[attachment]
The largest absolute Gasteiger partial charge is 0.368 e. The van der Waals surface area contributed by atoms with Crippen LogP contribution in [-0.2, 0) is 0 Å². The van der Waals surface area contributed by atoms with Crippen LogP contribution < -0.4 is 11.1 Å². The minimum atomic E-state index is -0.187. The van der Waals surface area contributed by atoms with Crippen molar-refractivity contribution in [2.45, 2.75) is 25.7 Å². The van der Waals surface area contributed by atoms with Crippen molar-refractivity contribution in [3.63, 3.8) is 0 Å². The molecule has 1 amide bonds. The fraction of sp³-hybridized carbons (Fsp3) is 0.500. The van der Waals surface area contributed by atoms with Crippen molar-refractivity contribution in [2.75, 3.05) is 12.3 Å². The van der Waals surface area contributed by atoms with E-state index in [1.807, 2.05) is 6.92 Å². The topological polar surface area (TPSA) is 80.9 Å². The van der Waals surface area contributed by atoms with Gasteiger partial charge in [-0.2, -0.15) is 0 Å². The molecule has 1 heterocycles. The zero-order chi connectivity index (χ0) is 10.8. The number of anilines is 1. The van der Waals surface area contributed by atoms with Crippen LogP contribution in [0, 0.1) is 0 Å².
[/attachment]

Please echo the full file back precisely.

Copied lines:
The largest absolute Gasteiger partial charge is 0.368 e. The van der Waals surface area contributed by atoms with Crippen LogP contribution in [-0.2, 0) is 0 Å². The van der Waals surface area contributed by atoms with Crippen LogP contribution < -0.4 is 11.1 Å². The minimum atomic E-state index is -0.187. The van der Waals surface area contributed by atoms with Crippen molar-refractivity contribution in [2.45, 2.75) is 25.7 Å². The van der Waals surface area contributed by atoms with Crippen molar-refractivity contribution in [3.63, 3.8) is 0 Å². The molecule has 1 amide bonds. The fraction of sp³-hybridized carbons (Fsp3) is 0.500. The van der Waals surface area contributed by atoms with Crippen molar-refractivity contribution in [2.75, 3.05) is 12.3 Å². The van der Waals surface area contributed by atoms with E-state index in [1.807, 2.05) is 6.92 Å². The topological polar surface area (TPSA) is 80.9 Å². The van der Waals surface area contributed by atoms with Gasteiger partial charge in [-0.2, -0.15) is 0 Å². The molecule has 1 heterocycles. The zero-order chi connectivity index (χ0) is 10.8. The number of anilines is 1. The van der Waals surface area contributed by atoms with Crippen LogP contribution in [0, 0.1) is 0 Å².